For more information, visit www.assembly.state.ny.us/goldfeder or call 718-945-9550.

 

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Redistricting battle: Court steps in


| mpantelidis@queenscourier.com


Inaction by lawmakers has prompted a federal judge to recommend court intervention in New York’s redistricting process.

Judge Dora Irizarry said on February 13 that federal courts should be placed in charge of ensuring the state’s election process for Senate, Assembly and Congressional districts adheres to state and federal law, and suggested a special master be appointed to redraw district lines.

Irizarry, a judge in the Federal District Court in Brooklyn, cited the “current state of inaction” in redrawing the lines and the upcoming Congressional primaries — slated to begin June 26 — as grounds for her reasoning.

Judge Gary Sharpe complicated matters on January 27 by ruling that primary elections for Congressional seats be moved up from September to June in order to allow military voters sufficient time to receive absentee ballots for the general election.

Irizarry also referenced instances of court interference which have expedited the process previously.

In her ruling, the judge noted, “In 1992 and 2002, the New York State Legislature acted only after there was judicial intervention.”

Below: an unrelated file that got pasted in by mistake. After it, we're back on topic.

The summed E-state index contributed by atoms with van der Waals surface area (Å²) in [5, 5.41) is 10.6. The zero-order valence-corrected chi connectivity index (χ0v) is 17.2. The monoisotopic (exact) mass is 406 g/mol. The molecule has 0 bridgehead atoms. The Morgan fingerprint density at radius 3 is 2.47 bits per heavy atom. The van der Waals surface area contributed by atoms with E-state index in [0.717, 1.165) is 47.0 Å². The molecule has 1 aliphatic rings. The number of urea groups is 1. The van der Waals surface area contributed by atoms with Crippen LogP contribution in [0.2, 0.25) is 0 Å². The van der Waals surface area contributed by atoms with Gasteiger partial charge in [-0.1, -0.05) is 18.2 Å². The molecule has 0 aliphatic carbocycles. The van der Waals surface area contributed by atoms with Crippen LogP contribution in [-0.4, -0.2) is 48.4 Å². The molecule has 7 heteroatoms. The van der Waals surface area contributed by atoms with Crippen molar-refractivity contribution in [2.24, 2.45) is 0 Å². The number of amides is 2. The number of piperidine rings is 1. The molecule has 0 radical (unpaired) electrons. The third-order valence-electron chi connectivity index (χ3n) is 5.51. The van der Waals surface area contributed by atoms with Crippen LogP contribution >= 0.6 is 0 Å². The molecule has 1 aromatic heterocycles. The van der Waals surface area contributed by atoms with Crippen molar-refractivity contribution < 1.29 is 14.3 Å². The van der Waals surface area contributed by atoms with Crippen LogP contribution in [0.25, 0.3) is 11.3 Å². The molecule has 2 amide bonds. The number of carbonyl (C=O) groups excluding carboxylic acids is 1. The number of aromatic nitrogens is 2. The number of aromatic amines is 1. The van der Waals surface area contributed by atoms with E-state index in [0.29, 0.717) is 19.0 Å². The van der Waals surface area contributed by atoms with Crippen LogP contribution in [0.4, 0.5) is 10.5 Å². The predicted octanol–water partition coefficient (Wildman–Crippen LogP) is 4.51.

Irizarry’s decision came in response to a lawsuit filed on November 17 by a group of six civic leaders, calling for a special master to be given authority over the mapping.

Daniel Burstein, who represents the plaintiffs along with Richard Mancino, believes the ruling is a “giant step forward in our efforts.”

“The ruling recognized that time has run out for the New York Legislature to draw district lines in time for the primary elections and period for petitioning, which begins in March,” Burstein said. “When the Legislature fails to act in a timely manner, then it is up to the courts to protect the voters of the state.”

Due to the decision, a three judge panel, composed of Irizarry and Judges Reena Raggi and Gerard Lynch, has been appointed by the Chief Judge of the Second Circuit Court of Appeals to make a final verdict. If a majority of the panel believes in the need for a special master, one will be appointed to draw the lines — after which the map will require approval from the court.

“Given Judge Irizarry’s recommendation, we do anticipate that a special master will be appointed,” said Burstein.

The New York State Legislative Task Force on Demographic Research and Reapportionment (LATFOR), which drew up the current controversial lines, is holding public hearings across the state. Their maps, which would eliminate a number of incumbent senatorial Democrats, have been criticized by numerous politicians and good-government groups for being politically partisan.

Governor Andrew Cuomo also intends to veto the lines, according to spokesperson Matt Wing.

“At first glance, these lines are simply unacceptable and would be vetoed by the governor.”